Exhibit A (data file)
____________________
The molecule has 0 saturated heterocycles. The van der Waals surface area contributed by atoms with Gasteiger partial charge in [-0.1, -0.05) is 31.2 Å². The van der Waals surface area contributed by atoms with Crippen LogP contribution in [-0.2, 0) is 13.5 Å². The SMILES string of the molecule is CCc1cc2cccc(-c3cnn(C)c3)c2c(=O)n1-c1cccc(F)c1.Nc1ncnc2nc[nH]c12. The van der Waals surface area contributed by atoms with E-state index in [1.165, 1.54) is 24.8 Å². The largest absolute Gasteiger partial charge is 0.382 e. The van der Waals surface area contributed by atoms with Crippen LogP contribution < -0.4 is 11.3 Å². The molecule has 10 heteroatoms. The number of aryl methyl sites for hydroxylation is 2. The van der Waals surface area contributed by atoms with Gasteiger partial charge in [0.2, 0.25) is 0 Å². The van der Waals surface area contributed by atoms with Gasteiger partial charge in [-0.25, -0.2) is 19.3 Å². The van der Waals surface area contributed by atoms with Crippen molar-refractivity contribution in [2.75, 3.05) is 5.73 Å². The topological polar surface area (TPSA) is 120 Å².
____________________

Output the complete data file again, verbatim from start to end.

The molecule has 0 saturated heterocycles. The van der Waals surface area contributed by atoms with Gasteiger partial charge in [-0.1, -0.05) is 31.2 Å². The van der Waals surface area contributed by atoms with Crippen LogP contribution in [-0.2, 0) is 13.5 Å². The SMILES string of the molecule is CCc1cc2cccc(-c3cnn(C)c3)c2c(=O)n1-c1cccc(F)c1.Nc1ncnc2nc[nH]c12. The van der Waals surface area contributed by atoms with E-state index in [1.165, 1.54) is 24.8 Å². The largest absolute Gasteiger partial charge is 0.382 e. The van der Waals surface area contributed by atoms with Crippen LogP contribution < -0.4 is 11.3 Å². The molecule has 10 heteroatoms. The number of aryl methyl sites for hydroxylation is 2. The van der Waals surface area contributed by atoms with Gasteiger partial charge in [0.2, 0.25) is 0 Å². The van der Waals surface area contributed by atoms with Gasteiger partial charge in [-0.25, -0.2) is 19.3 Å². The van der Waals surface area contributed by atoms with Crippen molar-refractivity contribution in [2.75, 3.05) is 5.73 Å². The topological polar surface area (TPSA) is 120 Å².